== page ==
Maddry-Parker Wedding Photographsby Reginald Carter, Church Historian
Dr. Charles E. Maddry was pastor of First Baptist Church Hillsborough from 1951 to 1957. Under his leadership the church adopted a system of rotating deacons, began electing and ordaining women as deaconesses and renovated the sanctuary and built an education building – the first addition to the church building since its construction in 1860. Also, Dr. Maddry has the distinction of serving as the church’s pastor twice. The first time was from 1901 to 1904 while he was enrolled at the University of North Carolina in Chapel Hill.
As the church’s historian, I recently had an opportunity to speak with Robert Severance, one of Dr. Maddry’s grandchildren. I wanted to learn more about the family. During one of our conversations, Robert mentioned that he had photographs of his grandparents’ wedding and said he would be glad to donate them to the church’s archives. Several days later, two photographs arrived in the mail. I knew the wedding had taken place in 1909 and the bride was Emma Parker from Hillsborough, but was not aware that the marriage had taken place at First Baptist Church.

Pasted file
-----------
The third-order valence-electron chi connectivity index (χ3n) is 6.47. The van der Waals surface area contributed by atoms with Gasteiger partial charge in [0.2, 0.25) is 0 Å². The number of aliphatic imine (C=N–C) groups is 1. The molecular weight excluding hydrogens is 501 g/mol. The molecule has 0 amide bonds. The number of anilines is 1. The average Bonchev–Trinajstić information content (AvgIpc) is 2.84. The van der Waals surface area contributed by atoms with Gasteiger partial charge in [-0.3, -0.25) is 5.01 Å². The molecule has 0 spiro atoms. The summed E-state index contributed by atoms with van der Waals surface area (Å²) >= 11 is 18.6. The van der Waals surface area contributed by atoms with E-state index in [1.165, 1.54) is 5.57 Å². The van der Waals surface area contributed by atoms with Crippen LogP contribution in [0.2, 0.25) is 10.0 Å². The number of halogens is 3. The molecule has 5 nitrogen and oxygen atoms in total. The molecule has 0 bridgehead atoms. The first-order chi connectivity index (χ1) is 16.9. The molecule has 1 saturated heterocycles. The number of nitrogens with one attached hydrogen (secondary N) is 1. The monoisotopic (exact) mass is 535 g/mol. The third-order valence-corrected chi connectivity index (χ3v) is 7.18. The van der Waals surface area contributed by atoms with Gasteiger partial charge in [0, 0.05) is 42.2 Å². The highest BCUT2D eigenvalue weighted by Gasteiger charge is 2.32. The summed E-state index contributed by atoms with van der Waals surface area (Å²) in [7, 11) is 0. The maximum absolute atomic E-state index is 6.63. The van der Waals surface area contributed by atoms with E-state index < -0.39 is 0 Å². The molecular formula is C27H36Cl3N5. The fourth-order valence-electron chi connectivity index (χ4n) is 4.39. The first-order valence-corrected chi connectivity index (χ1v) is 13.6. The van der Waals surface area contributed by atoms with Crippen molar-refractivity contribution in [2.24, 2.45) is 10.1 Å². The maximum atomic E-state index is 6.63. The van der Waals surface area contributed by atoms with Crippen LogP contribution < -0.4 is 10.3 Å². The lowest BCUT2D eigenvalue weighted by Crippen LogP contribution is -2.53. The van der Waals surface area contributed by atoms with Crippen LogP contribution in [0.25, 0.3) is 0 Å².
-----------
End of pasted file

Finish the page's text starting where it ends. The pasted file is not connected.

To my knowledge the photograph shown on left is the earliest image we have of the sanctuary, as it existed in May 1909 – a mere 40 years from when the congregation first met there in 1870. Notice the location and height above floor level of the narrow door that lead to a room behind the sanctuary. A similar door was on the other side not shown in the photograph. The elevated pulpit area and baptistery are missing - only a large wood panel decorates the back wall. Also, the windows are open to let in air – the only means of air conditioning. There are no electric lights; electricity was not installed in the building until 1916.
The photograph taken outside reveals a yard that is more weeds than grass, granite slabs as steps, no shrubbery and no paved walkway. Otherwise, the front of the church looks like it appears in an old postcard published in the 1920s.
These two photographs are valuable additions to our archival record and much gratitude to Robert Severance for this generous gift.